Farmer Mac to Buy Loan Pools as Market Spur
WASHINGTON -- The Federal Agricultural Mortgage Corp. is seeking to stimulate the secondary market for farm loans by buying loan-backed securities itself and funding the purchases by issuing debt.
Previously, the agency known as Farmer Mac wanted poolers of loans to market the unfamiliar brand of mortgage-backed securities to the public. Agency officials outlined the strategy change Tuesday at the corporation's third annual shareholders meeting.
The approach is not what Farmer Mac architects envisioned when Congress authorized establishment of a secondary-market agency for farm loans in 1987.
Regulatory Approval Sought
But Farmer Mac officials believe they have the authority to buy securities for their portfolio. Claiming this is a crucial step toward creating an active market for farm-mortgage securities, they are seeking a go-ahead from their regulator, the Farm Credit Administration.
Despite promotional efforts by farm-loan poolers, investors remain wary. Because agricultural loans lack uniformity, little information exists on prepayment rates and other factors that affect the pricing of securities. As a result, prospective investors have indicated they would want high rates of return.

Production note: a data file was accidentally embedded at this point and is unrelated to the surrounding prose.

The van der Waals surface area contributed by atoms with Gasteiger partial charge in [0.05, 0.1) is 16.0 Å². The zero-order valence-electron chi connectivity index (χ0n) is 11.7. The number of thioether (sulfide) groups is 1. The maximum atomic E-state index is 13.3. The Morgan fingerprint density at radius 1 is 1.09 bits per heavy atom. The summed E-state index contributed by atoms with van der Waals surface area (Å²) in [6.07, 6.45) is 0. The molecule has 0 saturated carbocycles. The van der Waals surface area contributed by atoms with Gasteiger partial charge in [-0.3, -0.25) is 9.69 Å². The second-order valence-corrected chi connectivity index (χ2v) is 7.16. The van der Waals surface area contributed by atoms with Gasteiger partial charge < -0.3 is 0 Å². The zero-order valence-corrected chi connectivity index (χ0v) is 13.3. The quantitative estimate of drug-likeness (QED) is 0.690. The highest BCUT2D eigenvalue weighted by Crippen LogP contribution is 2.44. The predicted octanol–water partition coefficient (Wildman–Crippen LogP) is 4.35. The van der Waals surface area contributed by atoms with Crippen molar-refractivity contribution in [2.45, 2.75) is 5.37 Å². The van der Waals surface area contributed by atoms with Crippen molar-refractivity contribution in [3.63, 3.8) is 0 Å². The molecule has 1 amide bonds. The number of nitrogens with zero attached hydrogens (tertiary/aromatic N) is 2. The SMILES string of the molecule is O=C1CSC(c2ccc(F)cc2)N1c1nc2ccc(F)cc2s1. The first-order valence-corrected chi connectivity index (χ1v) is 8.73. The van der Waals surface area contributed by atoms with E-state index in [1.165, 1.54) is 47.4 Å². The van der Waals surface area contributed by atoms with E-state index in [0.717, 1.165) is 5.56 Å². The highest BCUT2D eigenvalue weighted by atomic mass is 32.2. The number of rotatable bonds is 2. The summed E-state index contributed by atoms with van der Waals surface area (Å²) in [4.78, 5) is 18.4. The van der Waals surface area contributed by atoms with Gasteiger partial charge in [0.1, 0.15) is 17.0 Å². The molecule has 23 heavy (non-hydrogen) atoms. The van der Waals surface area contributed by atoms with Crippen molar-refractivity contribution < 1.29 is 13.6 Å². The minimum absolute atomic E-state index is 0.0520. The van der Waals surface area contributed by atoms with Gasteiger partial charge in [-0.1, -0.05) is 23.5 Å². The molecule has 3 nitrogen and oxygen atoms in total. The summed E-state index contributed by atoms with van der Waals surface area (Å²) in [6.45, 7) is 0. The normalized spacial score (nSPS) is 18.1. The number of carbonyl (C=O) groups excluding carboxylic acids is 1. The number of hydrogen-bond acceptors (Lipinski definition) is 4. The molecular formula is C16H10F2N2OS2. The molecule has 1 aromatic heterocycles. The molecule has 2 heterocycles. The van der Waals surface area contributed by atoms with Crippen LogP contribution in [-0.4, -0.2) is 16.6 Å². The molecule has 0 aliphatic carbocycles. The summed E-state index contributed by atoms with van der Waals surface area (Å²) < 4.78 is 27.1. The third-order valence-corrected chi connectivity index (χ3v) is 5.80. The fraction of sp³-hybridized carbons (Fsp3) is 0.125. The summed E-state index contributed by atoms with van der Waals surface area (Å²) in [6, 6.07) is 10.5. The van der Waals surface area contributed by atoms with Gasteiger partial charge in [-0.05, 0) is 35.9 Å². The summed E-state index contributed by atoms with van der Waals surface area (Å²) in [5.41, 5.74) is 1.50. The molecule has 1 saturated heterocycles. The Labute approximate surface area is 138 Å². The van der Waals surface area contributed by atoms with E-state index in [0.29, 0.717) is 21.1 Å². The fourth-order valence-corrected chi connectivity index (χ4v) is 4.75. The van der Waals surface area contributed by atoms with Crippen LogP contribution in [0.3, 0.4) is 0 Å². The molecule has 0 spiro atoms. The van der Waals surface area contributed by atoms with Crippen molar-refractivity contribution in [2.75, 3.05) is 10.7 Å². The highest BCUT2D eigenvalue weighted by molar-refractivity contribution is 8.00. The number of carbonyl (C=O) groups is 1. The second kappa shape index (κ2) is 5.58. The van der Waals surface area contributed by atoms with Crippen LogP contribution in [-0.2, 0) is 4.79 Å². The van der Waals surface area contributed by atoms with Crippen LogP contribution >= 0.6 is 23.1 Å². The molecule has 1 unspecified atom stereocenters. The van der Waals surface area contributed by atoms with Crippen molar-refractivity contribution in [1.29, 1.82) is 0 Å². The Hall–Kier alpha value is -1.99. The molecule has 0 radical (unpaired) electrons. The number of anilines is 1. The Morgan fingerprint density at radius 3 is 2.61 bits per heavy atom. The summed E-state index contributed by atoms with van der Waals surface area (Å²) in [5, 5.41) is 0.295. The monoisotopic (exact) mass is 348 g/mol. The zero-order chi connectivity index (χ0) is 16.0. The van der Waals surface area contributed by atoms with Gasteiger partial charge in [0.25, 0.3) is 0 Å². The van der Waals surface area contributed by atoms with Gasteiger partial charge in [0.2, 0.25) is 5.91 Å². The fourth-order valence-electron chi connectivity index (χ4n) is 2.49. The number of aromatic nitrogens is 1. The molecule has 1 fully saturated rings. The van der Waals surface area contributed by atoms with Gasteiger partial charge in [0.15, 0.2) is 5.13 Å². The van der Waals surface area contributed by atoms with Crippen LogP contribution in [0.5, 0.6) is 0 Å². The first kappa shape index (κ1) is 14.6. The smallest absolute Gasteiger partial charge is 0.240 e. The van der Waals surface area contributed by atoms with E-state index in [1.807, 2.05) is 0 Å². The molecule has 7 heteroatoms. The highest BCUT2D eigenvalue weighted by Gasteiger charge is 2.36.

2 Poolers Certified
By stepping up to buy the first securities, Farmer Mac hopes to encourage lenders to make low-cost farm loans that conform with its pooling guidelines. Farmer Mac would function as the secondary market until poolers gain enough experience with the loans to persuade investors to take the securities at lower prices.
Currently, the Manufacturers Hanover Securities Corp. unit of Manufacturers Hanover Corp. and the Goldman Sachs Mortgage Co. subsidiary of Goldman, Sachs & Co. are certified to pool farm loans; Farmer Mac would guarantee the timely payment of principal and interest on pools of loans that they assemble.
"A very intensive effort has been made by poolers and originators to start the secondary mortgage market for farm loans by issuing mortgage-backed securities," said Farmer Mac spokesman Thomas R. Clark. "But despite their efforts, they don't see it starting on that basis in the near future."
As a government-chartered entity, Farmer Mac can borrow cheaply in the capital markets. Last month, its first-ever debt issue - $50 million of 91-day discount notes - carried a bond-equivalent yield of 5.85%.
By funding securities purchases through low-cost borrowings, Farmer Mac hopes to boost liquidity and stabilize farm-sector interest rates.
Farmer Mac president and chief executive Henry D. Edelman said he expects a number of small pools, in the range of $10 million to $25 million, to be formed fairly soon.